HAPPY BIRTHDAY, JOE AND JANE
DAVID H. HACKWORTH
This week, the U.S. Army celebrates its 226th birthday. And while it's an institution
that's served our country well, it's sure showing its age.
Like most organizations that have grown long in the tooth, the Army has become
a massive, top-heavy bureaucracy that's thin on fighters and heavy on memo-writers
and brass. Chances are it no longer has the right stuff to storm the beaches like
Col. Jim Van Fleet's regiment did at Normandy or smash a powerful Chinese Red
foe the way Col. Paul Freeman's regiment did at Chipyong-ni.
Feats like those are the Army's reason for being - defending America - and we
can't afford to take chances with our national security and risk our warriors'
lives in the interests of social experiments that run against the grain of soldiering.
Instead of protecting us in the 21st century by maintaining the high and hard
kill-or-be-killed standards key to surviving the Normandys and Chipyong-nis, the
U.S. Army has become a flabby, politically correct corporation that no longer
has the kind of senior leadership the Van Fleets and Freemans provided.
For the past 50 years, I've watched the Army slowly disintegrate. It's gone from
an Army where sergeants were sergeants and captains were captains and where no
one above them would dare do their jobs, to generals micromanaging squads and
companies - and where trust in any rank above major seldom exists. Unless, that
is, a soldier is fortunate enough to be in a Ranger battalion or in a unit with
a CO who's somehow escaped the corporate mentality that's been strangling our
Army since it started copying Big Business's management techniques.
Back in the Van Fleet/Freeman Army, commanders didn't flit into command, punch
their corporate card and flit out. They stayed with their soldiers year after
year, gaining their trust by their own example - and along the way they learned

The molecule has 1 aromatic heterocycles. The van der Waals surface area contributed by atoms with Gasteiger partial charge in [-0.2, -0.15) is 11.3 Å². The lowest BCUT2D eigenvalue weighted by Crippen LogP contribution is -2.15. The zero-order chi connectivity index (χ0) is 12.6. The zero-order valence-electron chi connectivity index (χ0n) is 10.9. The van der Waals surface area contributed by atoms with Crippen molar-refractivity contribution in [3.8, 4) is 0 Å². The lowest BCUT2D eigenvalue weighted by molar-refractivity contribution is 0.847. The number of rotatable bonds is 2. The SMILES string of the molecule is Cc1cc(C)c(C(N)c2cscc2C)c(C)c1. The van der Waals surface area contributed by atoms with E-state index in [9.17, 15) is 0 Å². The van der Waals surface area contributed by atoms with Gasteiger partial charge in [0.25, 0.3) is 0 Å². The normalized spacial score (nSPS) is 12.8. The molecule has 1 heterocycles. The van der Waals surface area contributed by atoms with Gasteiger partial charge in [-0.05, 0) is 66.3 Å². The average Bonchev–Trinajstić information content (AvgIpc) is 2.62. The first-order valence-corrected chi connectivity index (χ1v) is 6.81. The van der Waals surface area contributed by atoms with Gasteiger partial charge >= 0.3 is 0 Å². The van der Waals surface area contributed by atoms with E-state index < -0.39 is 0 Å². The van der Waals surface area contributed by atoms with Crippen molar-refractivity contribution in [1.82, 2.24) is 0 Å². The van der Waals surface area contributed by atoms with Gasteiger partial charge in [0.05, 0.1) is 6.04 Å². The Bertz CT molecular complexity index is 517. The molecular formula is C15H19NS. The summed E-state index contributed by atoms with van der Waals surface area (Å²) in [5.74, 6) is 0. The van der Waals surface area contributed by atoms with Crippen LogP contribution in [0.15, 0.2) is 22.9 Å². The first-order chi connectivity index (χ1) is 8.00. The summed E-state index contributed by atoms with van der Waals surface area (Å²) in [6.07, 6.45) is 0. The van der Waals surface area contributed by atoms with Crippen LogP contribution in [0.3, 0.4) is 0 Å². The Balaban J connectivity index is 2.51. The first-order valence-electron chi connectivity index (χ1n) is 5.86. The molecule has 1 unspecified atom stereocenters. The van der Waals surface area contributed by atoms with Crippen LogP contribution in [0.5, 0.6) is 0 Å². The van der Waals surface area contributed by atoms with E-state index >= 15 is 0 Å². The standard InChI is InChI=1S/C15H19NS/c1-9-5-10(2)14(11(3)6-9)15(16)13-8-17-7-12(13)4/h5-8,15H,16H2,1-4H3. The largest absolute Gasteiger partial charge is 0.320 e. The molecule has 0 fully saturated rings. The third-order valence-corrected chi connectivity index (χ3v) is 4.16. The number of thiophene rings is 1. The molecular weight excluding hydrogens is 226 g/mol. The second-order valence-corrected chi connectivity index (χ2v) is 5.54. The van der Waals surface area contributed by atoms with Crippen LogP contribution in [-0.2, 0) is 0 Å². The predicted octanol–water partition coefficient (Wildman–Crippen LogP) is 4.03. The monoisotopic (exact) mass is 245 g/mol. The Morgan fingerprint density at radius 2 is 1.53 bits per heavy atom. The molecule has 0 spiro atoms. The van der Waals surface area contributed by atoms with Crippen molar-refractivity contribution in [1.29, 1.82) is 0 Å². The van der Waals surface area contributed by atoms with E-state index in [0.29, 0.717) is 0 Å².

how to fight and lead.
Recently retired Army Gen. Wesley Clark, who's now busy bad-mouthing the Pentagon
for his screwing up the Serbian War, is one of the new corporate-general types.
Clark, with a total of seven years with troops out of 33 years of service, spent
the other 26 years punching his corporate ticket in "career essential assignments"
such as getting a graduate degree, serving in the White House, being a general's
aide and doing time on high staffs. All were critical punches for him if he wanted
to wear stars in our modern Army.
Freeman and Van Fleet didn't go to Harvard Business School, nor did they have
graduate degrees from fancy universities. But they had degrees in their soldiering
trade earned at the University of Hard Knocks, where they learned to lead troops
well and win battles by doing.
The corporate copycatting and ticket-punching started during the Korean War; by
the time we got into Vietnam, it had so accelerated that few at the top understood
that guerrilla war. Battalion and brigade COs were rotated out every six months,
and the average company CO's time with troops was three months. Officers were
too busy playing musical chairs, advancing their careers, to learn their trade,
and the grunts quickly - and survival-smartly - lost all trust for their officer
The lion's share of our Army's serving generals' resumes are frighteningly similar
to Clark's. Few have a clue about what's going down with the troops. Most are
a reflection of their gurus. A corporate general mentors a bright captain - who
reminds him of himself way back when - and guides his career, then the captain
eventually becomes a general - an exact clone of his mentor - and the institutionalized
sickness is passed on.
Five years ago, I told the Army Chief of Staff that hundreds of disheartened sergeants
and captains were telling me they were quitting because the Army had lost its
way. He said I was wrong: "My staff assures me that Army attrition is well
The general was into big-time denial. Tens of thousands of our best and brightest
have since quit, and the hemorrhage continues.
The black beret that our soldiers will slap on their heads this week as "An
Army of One" birthday present won't fix the problem. Only leadership can
do that. Sadly, I see few serving generals made of the same stuff as Freeman or
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(c) 2001 David H. Hackworth
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